Over the past year, people in a house I drive by each day have been selling cars from their side yard. The most recent was an ’80s-era Chevrolet Monte Carlo in a color resembling electric lime slices. “Mean Green Machine” shouted a decal in green letters along the top of the windshield.
This house is a typical out-on-the-country-roads house in this poor corner of New York state. It is sided with rolled asphalt the color of pine needles. A dusty driveway leads down to the road. Grass grows thigh-high on the steep roadside bank. Across the road is a dirt lot where the people who live in the house chop tree carcasses into piles of firewood the size of two-car garages so they can sell it.
A few weeks ago, I spotted a blood-red car parked where the Mean Green Machine had been sitting. First, I noticed how the car looked like it was moving 100 mph just sitting there. With its low profile, it looked as if it could slice through the air with barely a wisp. The second thing I noticed were black letters stretching between the wheel wells. The letters said “errari.”
The car’s other side included the missing F. I am more than a bit of a motorhead, so Ferraris are objects of desire. I want no other car more. But a longer look revealed why the car was sitting in a dusty driveway on a country road. Most obvious were the black letters along each side. Ferraris don’t need to be labeled. People who know, know. For anyone else, it doesn’t matter.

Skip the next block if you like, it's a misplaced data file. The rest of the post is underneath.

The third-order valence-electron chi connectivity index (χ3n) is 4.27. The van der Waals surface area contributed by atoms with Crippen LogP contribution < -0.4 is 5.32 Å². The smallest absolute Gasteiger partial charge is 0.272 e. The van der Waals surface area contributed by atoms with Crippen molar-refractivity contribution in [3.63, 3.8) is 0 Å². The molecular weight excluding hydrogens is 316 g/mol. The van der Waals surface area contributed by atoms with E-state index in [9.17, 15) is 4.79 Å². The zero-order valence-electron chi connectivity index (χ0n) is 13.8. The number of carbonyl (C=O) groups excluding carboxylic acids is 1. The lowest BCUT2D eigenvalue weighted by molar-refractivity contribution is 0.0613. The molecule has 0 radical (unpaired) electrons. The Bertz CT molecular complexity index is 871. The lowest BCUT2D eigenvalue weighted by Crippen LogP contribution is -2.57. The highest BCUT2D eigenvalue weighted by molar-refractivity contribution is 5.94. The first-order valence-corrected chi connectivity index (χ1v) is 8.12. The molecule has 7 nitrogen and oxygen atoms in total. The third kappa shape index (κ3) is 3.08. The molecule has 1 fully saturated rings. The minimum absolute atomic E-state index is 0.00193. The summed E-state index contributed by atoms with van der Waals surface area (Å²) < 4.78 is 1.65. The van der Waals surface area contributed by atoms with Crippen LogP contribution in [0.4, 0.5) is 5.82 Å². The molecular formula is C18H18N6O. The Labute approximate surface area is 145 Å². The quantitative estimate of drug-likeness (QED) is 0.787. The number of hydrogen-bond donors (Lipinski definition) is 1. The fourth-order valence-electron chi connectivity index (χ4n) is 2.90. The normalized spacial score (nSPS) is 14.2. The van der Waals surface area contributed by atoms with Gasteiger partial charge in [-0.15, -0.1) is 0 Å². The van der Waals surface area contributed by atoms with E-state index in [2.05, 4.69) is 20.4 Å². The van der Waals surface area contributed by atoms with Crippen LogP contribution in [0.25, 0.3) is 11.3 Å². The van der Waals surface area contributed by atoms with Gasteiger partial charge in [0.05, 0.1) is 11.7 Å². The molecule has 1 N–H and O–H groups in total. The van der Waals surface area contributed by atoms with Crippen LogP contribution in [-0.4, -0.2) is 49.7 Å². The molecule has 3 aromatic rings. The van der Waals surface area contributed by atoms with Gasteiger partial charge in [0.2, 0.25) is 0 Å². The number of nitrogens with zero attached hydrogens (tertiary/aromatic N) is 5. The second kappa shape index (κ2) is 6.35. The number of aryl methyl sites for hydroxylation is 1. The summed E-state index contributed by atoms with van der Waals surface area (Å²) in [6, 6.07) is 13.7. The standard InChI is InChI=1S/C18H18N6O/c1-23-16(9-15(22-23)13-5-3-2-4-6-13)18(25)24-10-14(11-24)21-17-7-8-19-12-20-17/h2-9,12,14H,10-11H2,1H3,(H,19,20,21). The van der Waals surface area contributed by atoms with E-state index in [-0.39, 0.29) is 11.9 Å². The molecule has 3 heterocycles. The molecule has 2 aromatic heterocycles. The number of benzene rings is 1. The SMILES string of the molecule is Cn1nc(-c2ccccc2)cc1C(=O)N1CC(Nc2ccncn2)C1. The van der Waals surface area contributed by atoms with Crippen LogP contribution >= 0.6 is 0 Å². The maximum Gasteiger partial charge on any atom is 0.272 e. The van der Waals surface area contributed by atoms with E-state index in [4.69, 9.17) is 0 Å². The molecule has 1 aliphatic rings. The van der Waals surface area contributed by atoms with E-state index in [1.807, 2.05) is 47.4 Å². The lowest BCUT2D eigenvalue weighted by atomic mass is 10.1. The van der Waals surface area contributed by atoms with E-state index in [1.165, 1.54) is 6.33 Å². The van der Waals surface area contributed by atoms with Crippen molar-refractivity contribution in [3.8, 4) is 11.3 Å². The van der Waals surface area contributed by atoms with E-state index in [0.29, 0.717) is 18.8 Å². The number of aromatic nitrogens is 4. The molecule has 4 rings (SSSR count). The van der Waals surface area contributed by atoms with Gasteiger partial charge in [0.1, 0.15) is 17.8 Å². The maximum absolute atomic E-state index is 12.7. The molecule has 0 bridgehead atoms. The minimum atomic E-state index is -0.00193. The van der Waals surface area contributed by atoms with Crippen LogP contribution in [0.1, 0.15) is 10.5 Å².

Previous owners also had tried to make the car sexier—attempts that were as effective as the landing of the Hindenburg. The worst attempt was an after-market aerodynamic wing mounted across the tail, just above the bodyline. Putting a wing on a Ferrari is like using oil paints to touch up an orchid.
I have been tempted to stop and walk around the car because I have seen just two other Ferraris—one in Chicago, the other at a resort town about 45 minutes from my house, where wealthy vacationers build second homes that cost a half-million dollars and up. I’ve never been closer to the cars for more than the second it takes to pass by in traffic.
I have not stopped, though. During a rainy spring week, the Ferrari sat with a window open. In addition, the car’s glorious red is faded, as if the car had been baking in the sun since the odometer of years rolled over to 2000. And if I were to walk around to the back end of the car and see that wing bolted on, I’d probably be sick to my stomach.
For the briefest of moments, allure tempted me to buy the Ferrari to restore it, but practicality threw allure off the road and ran over it and then backed over the body to be sure it was dead. Restoration would easily run into six figures, and I’m not talking about numbers that begin with one or two or maybe even three. Even after restoration, the car would require yearly maintenance running into the five figures. It’s not enough to be able to afford buying a Ferrari; you also have to be able to afford to take care of it.
Elvis Costello once sang about “all this useless beauty,” a phrase that can apply to supercars, supermodels, superhouses in the Hollywood Hills, million-dollar second homes, private jets, and travel to the destinations of dreams. I see supermodels and Ferrari drivers and realize that although they breathe the same air as I do, they may as well inhabit a different planet. I wonder what that world is like.